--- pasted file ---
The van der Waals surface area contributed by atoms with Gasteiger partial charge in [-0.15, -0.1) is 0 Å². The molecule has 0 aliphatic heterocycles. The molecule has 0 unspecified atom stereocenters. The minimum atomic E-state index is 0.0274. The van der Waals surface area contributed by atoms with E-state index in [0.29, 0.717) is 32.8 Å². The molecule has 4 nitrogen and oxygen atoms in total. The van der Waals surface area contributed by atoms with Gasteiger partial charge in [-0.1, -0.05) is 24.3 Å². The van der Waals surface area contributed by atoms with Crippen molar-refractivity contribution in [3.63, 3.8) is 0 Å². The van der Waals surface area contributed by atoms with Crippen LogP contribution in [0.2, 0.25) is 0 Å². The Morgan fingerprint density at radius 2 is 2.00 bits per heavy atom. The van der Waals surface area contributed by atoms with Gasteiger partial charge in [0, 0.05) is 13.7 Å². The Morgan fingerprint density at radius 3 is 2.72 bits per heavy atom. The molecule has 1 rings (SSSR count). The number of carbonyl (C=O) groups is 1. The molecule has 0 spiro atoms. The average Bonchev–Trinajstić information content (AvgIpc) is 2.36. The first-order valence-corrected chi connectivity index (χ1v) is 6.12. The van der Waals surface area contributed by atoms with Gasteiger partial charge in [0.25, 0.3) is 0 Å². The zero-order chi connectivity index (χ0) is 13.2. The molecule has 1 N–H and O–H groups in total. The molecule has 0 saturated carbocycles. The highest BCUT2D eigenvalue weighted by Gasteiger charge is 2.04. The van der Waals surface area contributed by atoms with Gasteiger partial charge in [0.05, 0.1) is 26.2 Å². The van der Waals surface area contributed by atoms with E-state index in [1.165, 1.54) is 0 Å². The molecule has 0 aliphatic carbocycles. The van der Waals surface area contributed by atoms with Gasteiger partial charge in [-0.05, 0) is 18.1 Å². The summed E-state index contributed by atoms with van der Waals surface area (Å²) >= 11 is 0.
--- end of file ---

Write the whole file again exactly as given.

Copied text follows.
The van der Waals surface area contributed by atoms with Gasteiger partial charge in [-0.15, -0.1) is 0 Å². The molecule has 0 aliphatic heterocycles. The molecule has 0 unspecified atom stereocenters. The minimum atomic E-state index is 0.0274. The van der Waals surface area contributed by atoms with E-state index in [0.29, 0.717) is 32.8 Å². The molecule has 4 nitrogen and oxygen atoms in total. The van der Waals surface area contributed by atoms with Gasteiger partial charge in [-0.1, -0.05) is 24.3 Å². The van der Waals surface area contributed by atoms with Crippen molar-refractivity contribution in [3.63, 3.8) is 0 Å². The van der Waals surface area contributed by atoms with Crippen LogP contribution in [0.2, 0.25) is 0 Å². The Morgan fingerprint density at radius 2 is 2.00 bits per heavy atom. The van der Waals surface area contributed by atoms with Gasteiger partial charge in [0, 0.05) is 13.7 Å². The Morgan fingerprint density at radius 3 is 2.72 bits per heavy atom. The molecule has 1 rings (SSSR count). The number of carbonyl (C=O) groups is 1. The molecule has 0 spiro atoms. The average Bonchev–Trinajstić information content (AvgIpc) is 2.36. The first-order valence-corrected chi connectivity index (χ1v) is 6.12. The van der Waals surface area contributed by atoms with Gasteiger partial charge in [0.25, 0.3) is 0 Å². The zero-order chi connectivity index (χ0) is 13.2. The molecule has 1 N–H and O–H groups in total. The molecule has 0 saturated carbocycles. The highest BCUT2D eigenvalue weighted by Gasteiger charge is 2.04. The van der Waals surface area contributed by atoms with Gasteiger partial charge in [0.05, 0.1) is 26.2 Å². The van der Waals surface area contributed by atoms with E-state index in [1.165, 1.54) is 0 Å². The molecule has 0 aliphatic carbocycles. The van der Waals surface area contributed by atoms with Gasteiger partial charge in [-0.05, 0) is 18.1 Å². The summed E-state index contributed by atoms with van der Waals surface area (Å²) >= 11 is 0.